Capturing Value from Green Offers – An Examination of Environmental Differentiation and Economic Performance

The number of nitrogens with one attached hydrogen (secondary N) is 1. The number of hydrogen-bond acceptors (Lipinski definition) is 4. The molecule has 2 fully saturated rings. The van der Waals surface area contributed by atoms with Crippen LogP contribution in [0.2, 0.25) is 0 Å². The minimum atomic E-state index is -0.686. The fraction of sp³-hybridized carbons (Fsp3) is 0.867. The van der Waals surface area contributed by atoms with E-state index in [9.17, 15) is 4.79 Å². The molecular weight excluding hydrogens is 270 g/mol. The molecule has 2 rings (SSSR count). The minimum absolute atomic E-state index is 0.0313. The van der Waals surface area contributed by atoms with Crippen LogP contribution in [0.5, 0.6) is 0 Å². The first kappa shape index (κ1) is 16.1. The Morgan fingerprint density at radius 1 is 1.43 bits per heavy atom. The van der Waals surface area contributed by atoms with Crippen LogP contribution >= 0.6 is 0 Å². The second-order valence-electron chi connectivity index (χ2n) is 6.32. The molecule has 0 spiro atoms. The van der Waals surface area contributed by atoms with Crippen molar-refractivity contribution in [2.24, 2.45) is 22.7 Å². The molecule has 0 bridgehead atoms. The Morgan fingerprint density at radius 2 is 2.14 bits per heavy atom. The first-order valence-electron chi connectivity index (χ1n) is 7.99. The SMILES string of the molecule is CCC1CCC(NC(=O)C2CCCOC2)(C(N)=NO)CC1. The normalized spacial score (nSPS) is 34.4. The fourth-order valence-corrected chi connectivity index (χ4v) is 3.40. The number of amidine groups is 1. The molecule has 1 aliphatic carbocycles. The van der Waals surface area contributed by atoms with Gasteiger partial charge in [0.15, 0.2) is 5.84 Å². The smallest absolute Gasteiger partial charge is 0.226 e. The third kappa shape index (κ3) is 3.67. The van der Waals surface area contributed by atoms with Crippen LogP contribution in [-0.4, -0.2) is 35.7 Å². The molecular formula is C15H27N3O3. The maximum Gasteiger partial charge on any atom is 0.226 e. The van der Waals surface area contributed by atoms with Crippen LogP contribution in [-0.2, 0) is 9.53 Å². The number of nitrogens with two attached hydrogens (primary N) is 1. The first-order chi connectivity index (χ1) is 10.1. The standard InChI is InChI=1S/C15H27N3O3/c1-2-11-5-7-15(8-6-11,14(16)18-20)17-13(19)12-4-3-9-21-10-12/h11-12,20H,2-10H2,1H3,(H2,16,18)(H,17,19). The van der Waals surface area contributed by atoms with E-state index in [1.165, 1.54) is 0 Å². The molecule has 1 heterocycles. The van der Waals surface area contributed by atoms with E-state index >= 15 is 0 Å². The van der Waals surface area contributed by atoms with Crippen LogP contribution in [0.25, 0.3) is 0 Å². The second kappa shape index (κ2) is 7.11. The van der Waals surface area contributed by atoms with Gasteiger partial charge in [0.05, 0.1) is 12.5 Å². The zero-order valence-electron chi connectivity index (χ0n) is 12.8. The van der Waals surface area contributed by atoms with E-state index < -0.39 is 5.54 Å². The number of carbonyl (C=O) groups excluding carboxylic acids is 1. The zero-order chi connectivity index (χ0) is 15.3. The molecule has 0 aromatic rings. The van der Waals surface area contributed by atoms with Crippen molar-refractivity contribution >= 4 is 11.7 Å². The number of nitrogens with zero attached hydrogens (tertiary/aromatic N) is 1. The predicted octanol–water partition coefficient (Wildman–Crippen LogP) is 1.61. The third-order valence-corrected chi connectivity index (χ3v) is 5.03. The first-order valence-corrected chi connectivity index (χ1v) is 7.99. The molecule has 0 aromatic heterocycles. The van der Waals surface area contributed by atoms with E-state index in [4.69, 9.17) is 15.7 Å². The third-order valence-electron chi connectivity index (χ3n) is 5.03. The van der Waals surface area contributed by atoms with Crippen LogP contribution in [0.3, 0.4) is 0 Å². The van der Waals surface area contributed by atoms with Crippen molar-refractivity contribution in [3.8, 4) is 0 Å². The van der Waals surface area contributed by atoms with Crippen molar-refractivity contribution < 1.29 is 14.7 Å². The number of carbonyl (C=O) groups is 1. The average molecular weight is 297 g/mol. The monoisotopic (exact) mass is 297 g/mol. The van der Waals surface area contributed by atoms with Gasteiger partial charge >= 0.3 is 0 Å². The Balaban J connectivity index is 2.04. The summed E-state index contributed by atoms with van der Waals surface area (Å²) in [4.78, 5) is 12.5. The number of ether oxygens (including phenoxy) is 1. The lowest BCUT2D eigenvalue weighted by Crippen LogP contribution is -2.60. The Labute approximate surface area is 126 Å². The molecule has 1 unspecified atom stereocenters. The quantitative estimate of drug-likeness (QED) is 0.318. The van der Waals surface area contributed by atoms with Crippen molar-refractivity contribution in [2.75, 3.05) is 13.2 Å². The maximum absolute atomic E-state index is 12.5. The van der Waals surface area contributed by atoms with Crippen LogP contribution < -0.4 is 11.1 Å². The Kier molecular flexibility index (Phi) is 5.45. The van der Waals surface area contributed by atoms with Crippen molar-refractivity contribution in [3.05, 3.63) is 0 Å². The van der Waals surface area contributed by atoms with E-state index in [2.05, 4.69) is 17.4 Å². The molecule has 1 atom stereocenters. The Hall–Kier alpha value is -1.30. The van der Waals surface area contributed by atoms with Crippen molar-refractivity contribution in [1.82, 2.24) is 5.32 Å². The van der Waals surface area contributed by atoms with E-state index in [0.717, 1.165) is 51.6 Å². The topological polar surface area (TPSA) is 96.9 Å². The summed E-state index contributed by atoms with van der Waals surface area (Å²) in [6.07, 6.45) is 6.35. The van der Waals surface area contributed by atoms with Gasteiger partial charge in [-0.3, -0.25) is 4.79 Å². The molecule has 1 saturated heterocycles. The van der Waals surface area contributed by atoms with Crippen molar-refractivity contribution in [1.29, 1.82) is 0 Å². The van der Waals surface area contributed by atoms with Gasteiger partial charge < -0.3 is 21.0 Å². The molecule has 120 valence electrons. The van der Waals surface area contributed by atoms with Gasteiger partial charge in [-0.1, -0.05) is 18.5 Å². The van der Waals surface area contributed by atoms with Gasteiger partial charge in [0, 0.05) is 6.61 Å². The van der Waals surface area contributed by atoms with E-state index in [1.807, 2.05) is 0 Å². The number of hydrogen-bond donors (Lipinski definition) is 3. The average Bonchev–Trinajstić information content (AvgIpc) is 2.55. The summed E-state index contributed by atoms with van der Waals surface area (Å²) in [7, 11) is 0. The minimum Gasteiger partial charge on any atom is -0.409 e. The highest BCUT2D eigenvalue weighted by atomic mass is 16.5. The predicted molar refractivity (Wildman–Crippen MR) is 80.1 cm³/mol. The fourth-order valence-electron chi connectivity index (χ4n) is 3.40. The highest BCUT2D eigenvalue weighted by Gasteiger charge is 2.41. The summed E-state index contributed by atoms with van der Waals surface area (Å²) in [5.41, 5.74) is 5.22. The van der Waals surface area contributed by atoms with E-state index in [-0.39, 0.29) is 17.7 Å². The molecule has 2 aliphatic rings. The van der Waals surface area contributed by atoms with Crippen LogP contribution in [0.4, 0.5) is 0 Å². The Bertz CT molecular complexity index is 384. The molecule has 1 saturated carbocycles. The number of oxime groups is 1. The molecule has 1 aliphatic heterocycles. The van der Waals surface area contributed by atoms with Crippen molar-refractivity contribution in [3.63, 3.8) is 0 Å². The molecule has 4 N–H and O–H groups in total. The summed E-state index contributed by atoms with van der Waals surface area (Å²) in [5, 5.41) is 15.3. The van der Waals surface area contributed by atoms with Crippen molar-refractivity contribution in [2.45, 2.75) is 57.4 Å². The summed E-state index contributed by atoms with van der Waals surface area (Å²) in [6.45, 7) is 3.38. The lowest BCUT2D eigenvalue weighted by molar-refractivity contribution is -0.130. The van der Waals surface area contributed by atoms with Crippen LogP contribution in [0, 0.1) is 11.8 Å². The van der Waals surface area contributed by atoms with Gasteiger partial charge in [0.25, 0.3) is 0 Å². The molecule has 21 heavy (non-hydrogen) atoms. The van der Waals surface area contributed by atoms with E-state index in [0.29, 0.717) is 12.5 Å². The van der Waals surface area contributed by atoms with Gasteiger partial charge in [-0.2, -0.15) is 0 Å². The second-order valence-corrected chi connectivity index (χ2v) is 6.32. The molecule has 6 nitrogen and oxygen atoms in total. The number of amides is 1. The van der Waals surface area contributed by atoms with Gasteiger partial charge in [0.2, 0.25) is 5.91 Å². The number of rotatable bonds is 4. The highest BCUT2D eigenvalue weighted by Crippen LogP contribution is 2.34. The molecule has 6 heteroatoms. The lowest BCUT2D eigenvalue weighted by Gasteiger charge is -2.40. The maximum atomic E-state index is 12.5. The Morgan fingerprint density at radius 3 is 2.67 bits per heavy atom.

Abstract: This thesis examines how a number of Swedish firms try to create and appropriate economic value from offers that are differentiated by low environmental impact. It presents empirical, methodological and theoretical contributions to the environmental strategy literature, focusing on the appropriation of economic value by profit-seeking firms. Based on accounting and survey data and a novel methodological approach the thesis shows that, in small Swedish firms, environmental differentiation is negatively associated with economic performance. It shows also that for environmentally differentiated offers, a resource efficient design leading to low total cost of ownership for customers is positively associated with economic performance. Other hypothesized benefits related to environmental differentiation, such as increased sales from communicating environmental superiority, associated regulatory support and improved product quality, are not significantly related to economic performance. Based on a multi-level qualitative study of an established firm, the thesis explains how corporate visions and top managers’ explicit commitment to increased sustainability facilitate the commercialization of environmentally differentiated offers. This study shows that cleverly formulated environmental goals may enable a firm to accelerate and achieve wider diffusion of already developed, originally customized solutions to specific customer problems. A longitudinal study of a small manufacturing firm developing and launching a service-based, circular business model built on remanufacturing, provides a rare examination of the challenges and opportunities encountered during the development of such a business model. An important conclusion of this study is that service-based circular business models, by design, imply a larger business risk during their implementation than more traditional, so-called linear business models. The thesis proposes a theoretical framework of appropriation strategies specifically related to environmental differentiation. The framework draws on the problem-solving perspective of the firm and the social dilemma literature to derive four generic appropriation strategies in which many of the drivers of environmental differentiation reported in prior literature can be understood as special cases. The four appropriation strategies exploit the advantages from resource efficiency, reputational gains, regulatory fit and closer inter-firm value chain integration.
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